The doctor is always in, for a fee
By PAUL SWIDER
Published May 9, 2007
Growing up in rural North Carolina, Jon Hemstreet remembers people thanking his veterinarian father for the time he spent with their animals. So when Hemstreet became a medical doctor, he wanted his patients to feel he cared.
"This is a personal medical practice, " said Hemstreet, who in March opened HometownMD at 2300 First Ave. N. "We sell availability."
Hemstreet's practice is one of a small but growing niche in which patients pay a fee to have 24-hour access to the doctor, who will even go to them for appointments. Sometimes called concierge or membership medicine, the practice is designed for fewer patients and more time for each.
"The time frame with the patient is getting smaller and smaller, " said Hemstreet, who still accepts insurance and charges regular fees along with a membership price of $500 to $1, 500 a year. "The fee enables me to cover my operating expenses with fewer patients so I can spend as much time with you as you need."
Hemstreet has never had a private practice before, moving from work at Tampa General Hospital to HometownMD. He has fewer than 30 patients but aims for perhaps 10 times that. He said the average doctor has 2, 000 to 3, 000 patients, with little time for any one of them.
Concierge medicine is only about 10 years old in the United States. Critics suggest it limits the best care to those who can afford it. Others say this care model is a symptom, not a cause, of a broken medical system.
"It's hardly a threat to medical care, " said Dr. Michael O'Neal, who has membership-based practices in Palm Harbor and in South Tampa. "We already have a tiered health care system. We just don't like to acknowledge it."
O'Neal has about 400 patients who pay him $1, 500 to $3, 500 a year. Of that number, half are professional athletes - he is also the team physician for the Toronto Blue Jays - but the rest are busy people as well as those with complex medical circumstances that require attention, he said.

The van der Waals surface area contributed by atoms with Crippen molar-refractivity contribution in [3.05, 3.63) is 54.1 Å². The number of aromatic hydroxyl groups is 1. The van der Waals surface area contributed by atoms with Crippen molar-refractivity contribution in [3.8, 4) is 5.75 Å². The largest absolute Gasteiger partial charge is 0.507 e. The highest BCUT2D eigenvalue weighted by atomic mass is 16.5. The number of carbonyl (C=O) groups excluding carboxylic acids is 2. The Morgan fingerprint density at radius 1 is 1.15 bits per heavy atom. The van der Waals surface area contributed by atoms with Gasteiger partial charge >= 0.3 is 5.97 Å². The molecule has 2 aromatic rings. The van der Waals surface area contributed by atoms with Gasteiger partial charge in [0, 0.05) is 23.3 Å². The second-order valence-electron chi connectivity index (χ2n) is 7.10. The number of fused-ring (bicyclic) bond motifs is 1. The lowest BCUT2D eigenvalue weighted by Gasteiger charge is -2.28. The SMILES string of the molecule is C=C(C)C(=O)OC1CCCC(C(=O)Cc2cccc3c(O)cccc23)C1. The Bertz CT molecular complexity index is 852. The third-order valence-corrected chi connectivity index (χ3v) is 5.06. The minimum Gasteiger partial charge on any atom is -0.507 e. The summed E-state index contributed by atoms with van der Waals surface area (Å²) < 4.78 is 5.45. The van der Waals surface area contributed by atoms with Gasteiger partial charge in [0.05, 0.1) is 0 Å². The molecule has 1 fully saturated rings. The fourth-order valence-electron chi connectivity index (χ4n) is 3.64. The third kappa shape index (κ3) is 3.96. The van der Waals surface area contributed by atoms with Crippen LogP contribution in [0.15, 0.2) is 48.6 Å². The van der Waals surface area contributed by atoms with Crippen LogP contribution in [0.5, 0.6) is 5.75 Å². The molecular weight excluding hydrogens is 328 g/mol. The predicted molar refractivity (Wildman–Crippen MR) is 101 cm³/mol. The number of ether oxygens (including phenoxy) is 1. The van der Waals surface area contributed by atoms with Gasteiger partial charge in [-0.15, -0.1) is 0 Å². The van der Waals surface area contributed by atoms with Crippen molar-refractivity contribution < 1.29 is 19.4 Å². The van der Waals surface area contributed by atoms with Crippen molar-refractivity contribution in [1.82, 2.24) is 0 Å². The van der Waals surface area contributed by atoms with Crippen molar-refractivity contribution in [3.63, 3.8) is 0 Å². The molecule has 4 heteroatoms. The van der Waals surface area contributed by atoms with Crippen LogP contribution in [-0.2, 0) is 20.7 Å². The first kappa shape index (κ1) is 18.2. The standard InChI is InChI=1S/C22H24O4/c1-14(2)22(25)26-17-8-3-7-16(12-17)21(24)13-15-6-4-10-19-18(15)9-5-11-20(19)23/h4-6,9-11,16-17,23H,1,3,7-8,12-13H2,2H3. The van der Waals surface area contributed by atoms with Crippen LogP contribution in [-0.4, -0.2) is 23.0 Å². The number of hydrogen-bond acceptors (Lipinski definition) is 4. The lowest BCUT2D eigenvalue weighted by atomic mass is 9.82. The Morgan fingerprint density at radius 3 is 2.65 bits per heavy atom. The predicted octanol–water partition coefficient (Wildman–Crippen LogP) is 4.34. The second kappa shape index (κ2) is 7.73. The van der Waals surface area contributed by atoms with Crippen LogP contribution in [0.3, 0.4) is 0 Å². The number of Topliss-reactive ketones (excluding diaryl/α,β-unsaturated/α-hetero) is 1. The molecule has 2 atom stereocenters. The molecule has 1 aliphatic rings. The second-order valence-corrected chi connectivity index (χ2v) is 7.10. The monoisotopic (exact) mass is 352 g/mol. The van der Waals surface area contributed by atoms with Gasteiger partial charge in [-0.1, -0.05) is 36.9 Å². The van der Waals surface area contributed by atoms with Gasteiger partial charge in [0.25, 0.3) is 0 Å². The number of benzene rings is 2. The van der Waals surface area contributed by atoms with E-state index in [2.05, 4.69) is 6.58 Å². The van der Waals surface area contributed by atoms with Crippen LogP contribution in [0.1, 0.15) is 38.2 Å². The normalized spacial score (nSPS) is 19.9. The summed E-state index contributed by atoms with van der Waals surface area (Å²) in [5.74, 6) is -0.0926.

When O'Neal started his practice in 2002, he was one of about 150 such doctors in the country, he said. Now there are perhaps 400. The federal government is taking notice, as are insurance companies and universities.
"This is a self-inflicted social wound, " said Kenneth W. Goodman, director of the bioethics program at the University of Miami. "Society has created this dilemma for physicians."
Goodman said doctors want to give personal care to everyone but can't afford it without extra payments. The more insurance companies squeeze costs, the more doctors will turn to a concierge model, even if it means turning some patients away, he said.
Goodman said the university has formed its own concierge practice to study the outcomes. It may be that highly personalized care keeps people healthy and reduces their impact on the larger health care system, but that's unproven.
Hemstreet said his aim is not to exclude but to care.
"I don't like the thought of this being elitist, " Hemstreet said. "This is not going to make me a millionaire. I just think this is how medicine should be practiced."
Blakemore Kearney agrees. The 24-year-old real estate salesman is one of Hemstreet's patients. Three years ago he had abdominal pains for weeks while waiting for appointments, tests and followups. Before a doctor could get to him, he had to have emergency surgery to have his gall bladder removed.
"I was in a lot of pain, waiting weeks, then I'd get to see the doctor for five minutes and then wait another month, " Kearney said. "After that, this makes perfect sense to me."
Hemstreet said he has seen patients after hours when they otherwise would have to have gone to the emergency room. He can't say his patients are healthier, but he feels his practice offers value.
"To me, it's a bargain, " he said of a fee that amounts to a few dollars a day. "People spend more than that on a latte."Paul Swider can be reached at 892-2271 or firstname.lastname@example.org.
Dr. Jon Hemstreet
2300 First Ave. N
[Last modified May 8, 2007, 20:49:14]
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